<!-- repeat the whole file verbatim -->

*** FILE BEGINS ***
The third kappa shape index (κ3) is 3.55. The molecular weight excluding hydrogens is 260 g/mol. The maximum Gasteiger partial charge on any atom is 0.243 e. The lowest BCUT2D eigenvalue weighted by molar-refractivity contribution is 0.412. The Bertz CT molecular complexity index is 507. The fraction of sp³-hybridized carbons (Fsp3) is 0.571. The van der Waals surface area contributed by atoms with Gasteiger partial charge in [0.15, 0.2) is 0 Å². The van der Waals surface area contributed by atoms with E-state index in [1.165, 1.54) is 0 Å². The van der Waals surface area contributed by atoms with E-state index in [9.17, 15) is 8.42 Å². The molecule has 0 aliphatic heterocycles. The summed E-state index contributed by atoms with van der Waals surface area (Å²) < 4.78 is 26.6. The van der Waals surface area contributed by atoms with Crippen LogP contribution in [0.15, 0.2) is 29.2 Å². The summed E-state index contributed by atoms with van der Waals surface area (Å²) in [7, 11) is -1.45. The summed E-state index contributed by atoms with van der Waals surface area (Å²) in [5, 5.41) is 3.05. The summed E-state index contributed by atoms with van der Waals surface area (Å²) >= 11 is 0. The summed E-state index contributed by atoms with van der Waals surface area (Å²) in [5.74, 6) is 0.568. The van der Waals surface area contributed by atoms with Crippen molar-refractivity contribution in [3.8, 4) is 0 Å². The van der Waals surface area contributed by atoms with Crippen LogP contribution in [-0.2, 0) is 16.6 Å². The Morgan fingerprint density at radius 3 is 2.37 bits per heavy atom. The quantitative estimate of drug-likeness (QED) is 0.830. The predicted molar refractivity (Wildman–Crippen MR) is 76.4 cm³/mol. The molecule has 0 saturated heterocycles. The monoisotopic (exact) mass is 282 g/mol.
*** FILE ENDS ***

The third kappa shape index (κ3) is 3.55. The molecular weight excluding hydrogens is 260 g/mol. The maximum Gasteiger partial charge on any atom is 0.243 e. The lowest BCUT2D eigenvalue weighted by molar-refractivity contribution is 0.412. The Bertz CT molecular complexity index is 507. The fraction of sp³-hybridized carbons (Fsp3) is 0.571. The van der Waals surface area contributed by atoms with Gasteiger partial charge in [0.15, 0.2) is 0 Å². The van der Waals surface area contributed by atoms with E-state index in [1.165, 1.54) is 0 Å². The van der Waals surface area contributed by atoms with E-state index in [9.17, 15) is 8.42 Å². The molecule has 0 aliphatic heterocycles. The summed E-state index contributed by atoms with van der Waals surface area (Å²) < 4.78 is 26.6. The van der Waals surface area contributed by atoms with Crippen LogP contribution in [0.15, 0.2) is 29.2 Å². The summed E-state index contributed by atoms with van der Waals surface area (Å²) in [7, 11) is -1.45. The summed E-state index contributed by atoms with van der Waals surface area (Å²) in [5, 5.41) is 3.05. The summed E-state index contributed by atoms with van der Waals surface area (Å²) >= 11 is 0. The summed E-state index contributed by atoms with van der Waals surface area (Å²) in [5.74, 6) is 0.568. The van der Waals surface area contributed by atoms with Crippen molar-refractivity contribution in [3.8, 4) is 0 Å². The van der Waals surface area contributed by atoms with Crippen LogP contribution in [-0.2, 0) is 16.6 Å². The Morgan fingerprint density at radius 3 is 2.37 bits per heavy atom. The quantitative estimate of drug-likeness (QED) is 0.830. The predicted molar refractivity (Wildman–Crippen MR) is 76.4 cm³/mol. The molecule has 0 saturated heterocycles. The monoisotopic (exact) mass is 282 g/mol.